Procrastinators rejoice. BBQ staples like burgers, chicken and steak don’t need to be seasoned for more than a few minutes before touching the hot grill.
Season meat when it’s raw, says chef Jeff Igel, chair of the Culinary Arts Department at Fox Valley Technical College. Yes, you will lose some moisture as the salt will remove it, but the amount lost is minimal compared to the flavor gains.
As the moisture is removed, the salt is sucked into the meat, giving you a better taste experience.
“If you grill a steak and try to season it after, those seasonings are going to bounce off that steak and not stick at all,” Igel said.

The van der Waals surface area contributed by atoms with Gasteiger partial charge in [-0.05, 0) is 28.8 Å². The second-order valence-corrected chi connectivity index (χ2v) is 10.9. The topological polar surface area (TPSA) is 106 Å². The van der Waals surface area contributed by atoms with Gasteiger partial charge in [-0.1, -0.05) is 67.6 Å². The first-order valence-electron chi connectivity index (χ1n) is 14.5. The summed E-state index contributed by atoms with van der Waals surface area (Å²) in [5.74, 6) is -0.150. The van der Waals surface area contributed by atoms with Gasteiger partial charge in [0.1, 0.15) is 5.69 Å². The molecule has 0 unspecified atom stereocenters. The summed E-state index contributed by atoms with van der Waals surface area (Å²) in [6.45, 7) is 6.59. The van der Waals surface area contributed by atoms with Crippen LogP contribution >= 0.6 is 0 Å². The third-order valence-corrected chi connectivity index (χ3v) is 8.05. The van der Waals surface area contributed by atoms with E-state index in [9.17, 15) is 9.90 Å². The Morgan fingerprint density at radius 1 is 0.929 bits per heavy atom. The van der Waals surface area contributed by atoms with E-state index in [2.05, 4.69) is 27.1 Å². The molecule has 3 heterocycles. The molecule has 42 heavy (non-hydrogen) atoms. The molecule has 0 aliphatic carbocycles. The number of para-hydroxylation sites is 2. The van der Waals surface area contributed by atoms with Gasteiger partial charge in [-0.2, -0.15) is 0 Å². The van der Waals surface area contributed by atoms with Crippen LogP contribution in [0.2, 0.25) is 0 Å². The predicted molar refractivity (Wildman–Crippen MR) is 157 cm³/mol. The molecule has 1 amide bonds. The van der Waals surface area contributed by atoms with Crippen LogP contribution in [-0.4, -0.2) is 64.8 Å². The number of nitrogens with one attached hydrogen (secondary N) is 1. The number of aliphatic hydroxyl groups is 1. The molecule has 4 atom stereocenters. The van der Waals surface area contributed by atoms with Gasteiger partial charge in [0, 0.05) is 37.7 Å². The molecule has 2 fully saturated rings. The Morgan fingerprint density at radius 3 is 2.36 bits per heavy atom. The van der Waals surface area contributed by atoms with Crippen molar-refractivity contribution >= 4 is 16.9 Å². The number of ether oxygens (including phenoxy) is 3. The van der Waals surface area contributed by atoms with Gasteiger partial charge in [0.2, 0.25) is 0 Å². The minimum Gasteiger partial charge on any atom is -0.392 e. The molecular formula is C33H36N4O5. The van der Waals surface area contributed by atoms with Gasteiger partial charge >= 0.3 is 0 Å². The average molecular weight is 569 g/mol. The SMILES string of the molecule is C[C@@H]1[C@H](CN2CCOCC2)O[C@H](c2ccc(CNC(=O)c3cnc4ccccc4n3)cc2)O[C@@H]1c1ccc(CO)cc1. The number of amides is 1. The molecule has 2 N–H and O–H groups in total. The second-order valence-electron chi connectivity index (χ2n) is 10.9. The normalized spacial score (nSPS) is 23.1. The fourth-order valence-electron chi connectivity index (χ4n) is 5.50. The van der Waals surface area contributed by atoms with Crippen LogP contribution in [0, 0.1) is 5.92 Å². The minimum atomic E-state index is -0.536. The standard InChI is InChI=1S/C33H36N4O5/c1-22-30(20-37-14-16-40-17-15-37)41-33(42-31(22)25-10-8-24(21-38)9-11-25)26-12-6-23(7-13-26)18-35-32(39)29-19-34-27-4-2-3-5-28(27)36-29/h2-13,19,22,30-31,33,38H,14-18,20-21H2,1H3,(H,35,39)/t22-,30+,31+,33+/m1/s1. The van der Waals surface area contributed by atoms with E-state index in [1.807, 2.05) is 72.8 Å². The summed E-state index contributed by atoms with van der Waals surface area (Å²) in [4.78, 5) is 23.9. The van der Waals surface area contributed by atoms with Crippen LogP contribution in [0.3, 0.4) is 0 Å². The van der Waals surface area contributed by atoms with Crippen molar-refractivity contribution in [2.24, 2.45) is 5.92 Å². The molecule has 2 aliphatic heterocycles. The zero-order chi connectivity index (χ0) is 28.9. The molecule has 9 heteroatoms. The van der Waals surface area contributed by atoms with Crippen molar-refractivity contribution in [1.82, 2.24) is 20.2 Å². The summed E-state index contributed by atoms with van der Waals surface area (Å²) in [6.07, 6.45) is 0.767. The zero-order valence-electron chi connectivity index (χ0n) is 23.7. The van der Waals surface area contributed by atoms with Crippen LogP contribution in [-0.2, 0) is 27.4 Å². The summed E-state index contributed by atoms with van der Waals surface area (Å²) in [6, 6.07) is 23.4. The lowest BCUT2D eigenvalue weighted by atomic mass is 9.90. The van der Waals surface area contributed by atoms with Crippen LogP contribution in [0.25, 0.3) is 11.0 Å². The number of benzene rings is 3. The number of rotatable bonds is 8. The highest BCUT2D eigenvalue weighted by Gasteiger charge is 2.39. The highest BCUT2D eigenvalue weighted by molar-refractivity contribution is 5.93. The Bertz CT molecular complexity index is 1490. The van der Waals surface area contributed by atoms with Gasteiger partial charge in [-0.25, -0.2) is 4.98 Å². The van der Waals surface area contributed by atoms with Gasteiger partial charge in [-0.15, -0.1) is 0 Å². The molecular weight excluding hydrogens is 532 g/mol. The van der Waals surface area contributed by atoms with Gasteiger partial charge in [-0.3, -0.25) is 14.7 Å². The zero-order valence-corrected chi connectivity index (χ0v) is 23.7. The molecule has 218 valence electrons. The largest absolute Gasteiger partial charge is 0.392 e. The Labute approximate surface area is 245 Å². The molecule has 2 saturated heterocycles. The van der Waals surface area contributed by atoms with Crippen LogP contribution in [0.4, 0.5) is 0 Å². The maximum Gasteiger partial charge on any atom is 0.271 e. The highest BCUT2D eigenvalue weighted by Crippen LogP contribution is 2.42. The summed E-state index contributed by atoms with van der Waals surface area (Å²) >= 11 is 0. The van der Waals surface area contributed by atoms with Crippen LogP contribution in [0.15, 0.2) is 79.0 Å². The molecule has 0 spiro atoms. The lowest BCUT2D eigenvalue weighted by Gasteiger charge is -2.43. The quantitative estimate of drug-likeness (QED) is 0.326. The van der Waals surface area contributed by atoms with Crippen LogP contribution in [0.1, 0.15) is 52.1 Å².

The stickiness of the meat catches the salt crystals, peppers and sugars, and it simply sheds into the meat, he said.
To get the best of both worlds – juiciness and flavor – don’t overcook the meat.
As the meat cooks, you lose water and fat, says Igel, and the more you lose, the more flavor evaporates.
Pulling the meat to the right temperature and letting it sit before serving will keep guests from looking for ketchup and barbecue sauce to cover up your cooking mistake.